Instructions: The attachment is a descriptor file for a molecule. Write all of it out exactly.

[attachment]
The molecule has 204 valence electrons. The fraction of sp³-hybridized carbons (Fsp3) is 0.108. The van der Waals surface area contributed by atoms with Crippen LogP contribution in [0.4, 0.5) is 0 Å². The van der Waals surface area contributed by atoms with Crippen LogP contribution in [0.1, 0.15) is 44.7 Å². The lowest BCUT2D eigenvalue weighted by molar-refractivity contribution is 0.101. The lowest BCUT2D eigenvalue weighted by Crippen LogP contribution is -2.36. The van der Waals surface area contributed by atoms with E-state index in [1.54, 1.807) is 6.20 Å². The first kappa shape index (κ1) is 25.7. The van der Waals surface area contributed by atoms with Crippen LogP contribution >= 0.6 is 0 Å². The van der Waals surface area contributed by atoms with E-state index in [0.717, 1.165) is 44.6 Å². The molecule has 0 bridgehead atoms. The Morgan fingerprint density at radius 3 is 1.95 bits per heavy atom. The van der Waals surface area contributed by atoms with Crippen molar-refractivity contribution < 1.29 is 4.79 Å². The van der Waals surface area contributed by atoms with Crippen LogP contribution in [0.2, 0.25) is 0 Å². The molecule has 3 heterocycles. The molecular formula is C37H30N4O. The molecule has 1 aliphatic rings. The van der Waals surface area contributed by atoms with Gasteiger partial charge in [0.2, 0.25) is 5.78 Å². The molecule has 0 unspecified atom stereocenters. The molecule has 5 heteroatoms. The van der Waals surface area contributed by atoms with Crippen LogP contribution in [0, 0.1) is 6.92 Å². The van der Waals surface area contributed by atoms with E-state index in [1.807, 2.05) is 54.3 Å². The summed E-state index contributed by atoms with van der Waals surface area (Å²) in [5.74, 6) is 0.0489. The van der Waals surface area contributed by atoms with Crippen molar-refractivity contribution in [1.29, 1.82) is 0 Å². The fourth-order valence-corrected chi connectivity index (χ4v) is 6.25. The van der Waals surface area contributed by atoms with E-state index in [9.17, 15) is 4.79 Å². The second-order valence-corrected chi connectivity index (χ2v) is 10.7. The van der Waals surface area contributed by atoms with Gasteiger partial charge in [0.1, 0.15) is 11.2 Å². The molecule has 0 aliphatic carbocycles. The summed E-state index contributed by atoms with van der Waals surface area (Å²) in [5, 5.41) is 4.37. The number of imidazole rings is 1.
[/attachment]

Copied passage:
The molecule has 204 valence electrons. The fraction of sp³-hybridized carbons (Fsp3) is 0.108. The van der Waals surface area contributed by atoms with Crippen LogP contribution in [0.4, 0.5) is 0 Å². The van der Waals surface area contributed by atoms with Crippen LogP contribution in [0.1, 0.15) is 44.7 Å². The lowest BCUT2D eigenvalue weighted by molar-refractivity contribution is 0.101. The lowest BCUT2D eigenvalue weighted by Crippen LogP contribution is -2.36. The van der Waals surface area contributed by atoms with E-state index in [1.54, 1.807) is 6.20 Å². The first kappa shape index (κ1) is 25.7. The van der Waals surface area contributed by atoms with Crippen LogP contribution >= 0.6 is 0 Å². The van der Waals surface area contributed by atoms with E-state index in [0.717, 1.165) is 44.6 Å². The molecule has 0 bridgehead atoms. The Morgan fingerprint density at radius 3 is 1.95 bits per heavy atom. The van der Waals surface area contributed by atoms with Crippen molar-refractivity contribution < 1.29 is 4.79 Å². The van der Waals surface area contributed by atoms with Crippen LogP contribution in [0.2, 0.25) is 0 Å². The molecule has 3 heterocycles. The molecular formula is C37H30N4O. The molecule has 1 aliphatic rings. The van der Waals surface area contributed by atoms with Gasteiger partial charge in [0.2, 0.25) is 5.78 Å². The molecule has 0 unspecified atom stereocenters. The molecule has 5 heteroatoms. The van der Waals surface area contributed by atoms with Crippen LogP contribution in [0, 0.1) is 6.92 Å². The van der Waals surface area contributed by atoms with E-state index in [1.807, 2.05) is 54.3 Å². The summed E-state index contributed by atoms with van der Waals surface area (Å²) in [5.74, 6) is 0.0489. The van der Waals surface area contributed by atoms with Crippen molar-refractivity contribution in [1.29, 1.82) is 0 Å². The fourth-order valence-corrected chi connectivity index (χ4v) is 6.25. The van der Waals surface area contributed by atoms with E-state index in [9.17, 15) is 4.79 Å². The second-order valence-corrected chi connectivity index (χ2v) is 10.7. The van der Waals surface area contributed by atoms with Gasteiger partial charge in [0.1, 0.15) is 11.2 Å². The molecule has 0 aliphatic carbocycles. The summed E-state index contributed by atoms with van der Waals surface area (Å²) in [5, 5.41) is 4.37. The number of imidazole rings is 1.